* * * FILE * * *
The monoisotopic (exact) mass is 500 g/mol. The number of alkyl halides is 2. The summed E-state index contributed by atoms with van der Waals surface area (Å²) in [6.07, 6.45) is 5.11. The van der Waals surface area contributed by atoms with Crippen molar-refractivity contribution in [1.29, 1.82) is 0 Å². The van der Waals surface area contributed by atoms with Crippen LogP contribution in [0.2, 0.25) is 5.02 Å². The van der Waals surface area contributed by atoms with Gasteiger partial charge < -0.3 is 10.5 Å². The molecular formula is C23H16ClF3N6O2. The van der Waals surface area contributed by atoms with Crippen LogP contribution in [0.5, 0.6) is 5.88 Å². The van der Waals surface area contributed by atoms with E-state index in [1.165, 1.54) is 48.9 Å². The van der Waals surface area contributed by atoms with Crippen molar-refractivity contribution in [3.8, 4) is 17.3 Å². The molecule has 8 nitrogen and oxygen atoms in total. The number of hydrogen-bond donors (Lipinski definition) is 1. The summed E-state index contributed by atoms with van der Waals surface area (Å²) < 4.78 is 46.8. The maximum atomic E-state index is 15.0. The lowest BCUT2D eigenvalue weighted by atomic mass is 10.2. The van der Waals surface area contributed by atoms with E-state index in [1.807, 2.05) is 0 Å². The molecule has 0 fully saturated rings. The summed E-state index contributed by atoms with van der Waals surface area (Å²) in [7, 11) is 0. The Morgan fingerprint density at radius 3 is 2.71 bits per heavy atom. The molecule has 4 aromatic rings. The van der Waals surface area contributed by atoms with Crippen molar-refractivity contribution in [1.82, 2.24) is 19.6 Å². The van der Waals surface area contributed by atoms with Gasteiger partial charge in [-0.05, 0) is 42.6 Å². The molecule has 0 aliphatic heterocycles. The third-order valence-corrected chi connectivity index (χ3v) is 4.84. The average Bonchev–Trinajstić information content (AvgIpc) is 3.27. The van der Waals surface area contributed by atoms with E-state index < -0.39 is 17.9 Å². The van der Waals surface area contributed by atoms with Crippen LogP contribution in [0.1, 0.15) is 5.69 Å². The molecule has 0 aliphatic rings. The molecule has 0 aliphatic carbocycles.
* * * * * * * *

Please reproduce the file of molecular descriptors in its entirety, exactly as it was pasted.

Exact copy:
The monoisotopic (exact) mass is 500 g/mol. The number of alkyl halides is 2. The summed E-state index contributed by atoms with van der Waals surface area (Å²) in [6.07, 6.45) is 5.11. The van der Waals surface area contributed by atoms with Crippen molar-refractivity contribution in [1.29, 1.82) is 0 Å². The van der Waals surface area contributed by atoms with Crippen LogP contribution in [0.2, 0.25) is 5.02 Å². The van der Waals surface area contributed by atoms with Gasteiger partial charge < -0.3 is 10.5 Å². The molecular formula is C23H16ClF3N6O2. The van der Waals surface area contributed by atoms with Crippen LogP contribution in [0.5, 0.6) is 5.88 Å². The van der Waals surface area contributed by atoms with E-state index in [1.165, 1.54) is 48.9 Å². The van der Waals surface area contributed by atoms with Crippen molar-refractivity contribution in [3.8, 4) is 17.3 Å². The molecule has 8 nitrogen and oxygen atoms in total. The number of hydrogen-bond donors (Lipinski definition) is 1. The summed E-state index contributed by atoms with van der Waals surface area (Å²) < 4.78 is 46.8. The maximum atomic E-state index is 15.0. The lowest BCUT2D eigenvalue weighted by atomic mass is 10.2. The van der Waals surface area contributed by atoms with E-state index in [1.807, 2.05) is 0 Å². The molecule has 0 fully saturated rings. The summed E-state index contributed by atoms with van der Waals surface area (Å²) in [7, 11) is 0. The Morgan fingerprint density at radius 3 is 2.71 bits per heavy atom. The molecule has 4 aromatic rings. The van der Waals surface area contributed by atoms with Crippen molar-refractivity contribution in [1.82, 2.24) is 19.6 Å². The van der Waals surface area contributed by atoms with Gasteiger partial charge in [-0.05, 0) is 42.6 Å². The molecule has 0 aliphatic heterocycles. The third-order valence-corrected chi connectivity index (χ3v) is 4.84. The average Bonchev–Trinajstić information content (AvgIpc) is 3.27. The van der Waals surface area contributed by atoms with E-state index < -0.39 is 17.9 Å². The van der Waals surface area contributed by atoms with Crippen LogP contribution in [0.1, 0.15) is 5.69 Å². The molecule has 0 aliphatic rings. The molecule has 0 aliphatic carbocycles.